US 7236551 B2
There is a clock recovery circuit to correct the timing relationship between a data signal and clock signal. The clock recovery circuit comprises a phase detector having an input for receiving a clock signal having a period, an input for receiving a data signal, and an input for receiving a window signal. The window signal has a period equal to the period of the clock signal and phase difference of −90° with respect to the clock signal. The phase detector generates an up output and a down output while maintaining a phase relationship of the up output and the down output in response to the phase relationship between the clock signal and the data signal.
1. A clock recovery circuit to correct the timing relationship between a data signal and a clock signal, comprising a phase detector having:
a clock signal input having a delay block coupled thereon providing a clock_delay output, the clock-delay output coupled in a first input of a first AND gate having a second input and an output, the output of the first AND gate defining an up output, the up output being coupled to a first input of a third AND gate, the third AND gate having a second input and an output;
a window signal input;
a data signal input having a delay block coupled thereon providing a data-delay output, data-delay output coupled to a first input of a second AND gate having a second input and an output, the output of the second AND gate defining a down output, the down output being coupled to a second input of a—the third AND gate; and
a flip-flop having a data input, a clock input, a reset input, and a data output, the flip-flop data input coupled to the window signal input, the flip-flop clock input coupled to the data signal input; the data output of the flip-flop defining a data_trans output, the data_trans output being coupled to the second input of the first AND gate and coupled to the second input of the second AND gate, the reset input of the flip-flop being coupled to the output of the third AND gate.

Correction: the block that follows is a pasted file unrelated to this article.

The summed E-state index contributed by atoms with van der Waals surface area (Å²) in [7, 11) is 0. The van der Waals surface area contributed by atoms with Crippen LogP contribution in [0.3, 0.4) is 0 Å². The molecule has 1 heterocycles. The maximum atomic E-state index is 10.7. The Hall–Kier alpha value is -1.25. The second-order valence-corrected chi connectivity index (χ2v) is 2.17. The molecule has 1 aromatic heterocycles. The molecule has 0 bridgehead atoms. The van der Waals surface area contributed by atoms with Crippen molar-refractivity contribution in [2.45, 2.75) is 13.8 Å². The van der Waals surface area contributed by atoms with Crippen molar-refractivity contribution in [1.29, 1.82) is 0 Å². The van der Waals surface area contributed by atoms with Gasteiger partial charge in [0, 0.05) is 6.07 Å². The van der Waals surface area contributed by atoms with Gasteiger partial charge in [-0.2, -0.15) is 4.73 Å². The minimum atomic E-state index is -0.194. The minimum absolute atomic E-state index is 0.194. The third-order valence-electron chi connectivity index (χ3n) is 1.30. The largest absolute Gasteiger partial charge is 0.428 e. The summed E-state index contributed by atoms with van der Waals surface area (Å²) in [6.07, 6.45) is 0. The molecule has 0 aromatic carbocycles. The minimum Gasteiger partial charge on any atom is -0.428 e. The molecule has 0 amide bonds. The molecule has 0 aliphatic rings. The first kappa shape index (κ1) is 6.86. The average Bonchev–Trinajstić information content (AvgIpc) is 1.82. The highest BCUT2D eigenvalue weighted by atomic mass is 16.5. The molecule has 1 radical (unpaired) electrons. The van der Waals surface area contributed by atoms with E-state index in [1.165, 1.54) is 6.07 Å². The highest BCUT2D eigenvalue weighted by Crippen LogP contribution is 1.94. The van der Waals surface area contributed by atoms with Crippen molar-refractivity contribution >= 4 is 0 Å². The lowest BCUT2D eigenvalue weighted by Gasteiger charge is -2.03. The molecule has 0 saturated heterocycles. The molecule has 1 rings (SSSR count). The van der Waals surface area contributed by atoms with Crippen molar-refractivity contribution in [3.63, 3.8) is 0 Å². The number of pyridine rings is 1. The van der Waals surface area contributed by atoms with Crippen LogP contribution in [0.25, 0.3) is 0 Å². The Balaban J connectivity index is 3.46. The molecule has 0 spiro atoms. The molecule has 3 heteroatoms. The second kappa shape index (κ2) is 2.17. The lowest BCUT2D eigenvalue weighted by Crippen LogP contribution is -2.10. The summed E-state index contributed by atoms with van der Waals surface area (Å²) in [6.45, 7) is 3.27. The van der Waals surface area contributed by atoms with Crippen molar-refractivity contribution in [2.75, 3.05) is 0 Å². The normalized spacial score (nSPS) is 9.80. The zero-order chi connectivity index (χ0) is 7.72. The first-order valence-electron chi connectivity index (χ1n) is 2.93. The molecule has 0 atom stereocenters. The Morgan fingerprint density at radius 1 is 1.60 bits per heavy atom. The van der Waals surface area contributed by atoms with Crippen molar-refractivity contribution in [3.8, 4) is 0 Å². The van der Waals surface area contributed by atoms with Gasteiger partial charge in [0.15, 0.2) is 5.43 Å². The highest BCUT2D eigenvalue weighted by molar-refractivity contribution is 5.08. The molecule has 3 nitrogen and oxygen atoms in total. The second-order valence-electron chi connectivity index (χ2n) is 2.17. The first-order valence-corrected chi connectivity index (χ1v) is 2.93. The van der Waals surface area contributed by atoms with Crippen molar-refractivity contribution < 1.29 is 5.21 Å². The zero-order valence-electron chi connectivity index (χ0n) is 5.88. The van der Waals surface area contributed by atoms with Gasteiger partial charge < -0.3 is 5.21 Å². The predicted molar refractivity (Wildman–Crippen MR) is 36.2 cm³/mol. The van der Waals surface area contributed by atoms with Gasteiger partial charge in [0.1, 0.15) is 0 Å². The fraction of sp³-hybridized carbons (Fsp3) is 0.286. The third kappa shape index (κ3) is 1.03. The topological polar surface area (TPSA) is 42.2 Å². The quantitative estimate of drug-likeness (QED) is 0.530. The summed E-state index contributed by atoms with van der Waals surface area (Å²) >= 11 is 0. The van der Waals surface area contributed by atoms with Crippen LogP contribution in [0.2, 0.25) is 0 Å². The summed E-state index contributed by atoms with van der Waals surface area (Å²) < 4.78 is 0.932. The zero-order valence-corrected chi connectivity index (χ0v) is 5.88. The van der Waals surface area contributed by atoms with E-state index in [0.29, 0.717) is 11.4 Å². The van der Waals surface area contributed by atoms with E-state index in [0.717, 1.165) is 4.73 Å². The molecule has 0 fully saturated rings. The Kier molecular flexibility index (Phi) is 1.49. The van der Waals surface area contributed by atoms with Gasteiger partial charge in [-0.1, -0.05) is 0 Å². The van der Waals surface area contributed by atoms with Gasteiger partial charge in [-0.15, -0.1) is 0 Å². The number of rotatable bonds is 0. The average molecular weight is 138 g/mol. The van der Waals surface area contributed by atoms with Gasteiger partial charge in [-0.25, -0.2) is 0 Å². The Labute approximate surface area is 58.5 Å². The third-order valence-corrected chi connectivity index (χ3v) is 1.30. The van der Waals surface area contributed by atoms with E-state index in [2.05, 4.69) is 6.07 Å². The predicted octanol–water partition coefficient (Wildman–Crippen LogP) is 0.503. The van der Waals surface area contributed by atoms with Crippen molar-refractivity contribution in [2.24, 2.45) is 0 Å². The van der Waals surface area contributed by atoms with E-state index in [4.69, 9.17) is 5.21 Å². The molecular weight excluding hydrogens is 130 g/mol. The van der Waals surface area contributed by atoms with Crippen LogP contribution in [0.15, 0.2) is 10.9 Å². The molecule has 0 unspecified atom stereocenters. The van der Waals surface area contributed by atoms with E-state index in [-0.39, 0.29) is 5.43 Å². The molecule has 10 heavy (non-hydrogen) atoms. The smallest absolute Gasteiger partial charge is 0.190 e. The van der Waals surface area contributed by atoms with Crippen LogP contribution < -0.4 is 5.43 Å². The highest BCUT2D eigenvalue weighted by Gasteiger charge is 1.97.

The invention relates to generally to phased-locked loops, and more specifically to linear half-rate phase detectors and clock and data recovery circuits.
Data networking has become significantly important over the past several years. Information moves form one point to another via wired, wireless, and or optical networks. For example, Local Area Networks (LAN) in many organizations allow for a centralized server, often containing a database, which may be shared by clients. Coupled with the Internet, these LAN systems become Wide Area Networks (WAN) enabling the moving of information worldwide.
Linking together the clients and servers often rely on Network Interface Cards (NICs). These devices may be bridges, routers, switches, and hubs moving data among users, among users and servers, or among servers. Inherent to wired, wireless, and optical networks is data may become distorted as they move from one node to another. The distortion of the data causes errors. Therefore, each of these NICs, bridges, routers, switches, and hubs must “clean up” or retime the data for use either by the device itself, a device attached to it, or for retransmission.
A useful circuit for this is the phase-locked loop (PLL). PLLs accept distorted data, and provide a clock signal and retimed or recovered data as outputs. However, as data rates are approaching one Gigabit and beyond, the ability of PLLs to accept and clean up distorted data becomes compromised.
A number of solutions have been proposed to address the above challenge. A common phase detector used for clock recovery is an Alexander phase detector (otherwise known as a bang-bang phase detector) as described in the article titled, “Clock Recovery from Random Binary Signals by J. D. H. Alexander and published in IEEE Electronics Letters (Vol. 11, pp. 541-542, October 1975). Another phase detector is use is a Hogge phase detector described in the article titled, “A Self Correcting Clock Recovery Circuit” by Charles R. Hogge and published in the IEEE Journal of Lightwave Technology (Vol. LT-3, pp. 1312-1314, December 1985). Both publications are herein incorporated by reference in their entirety.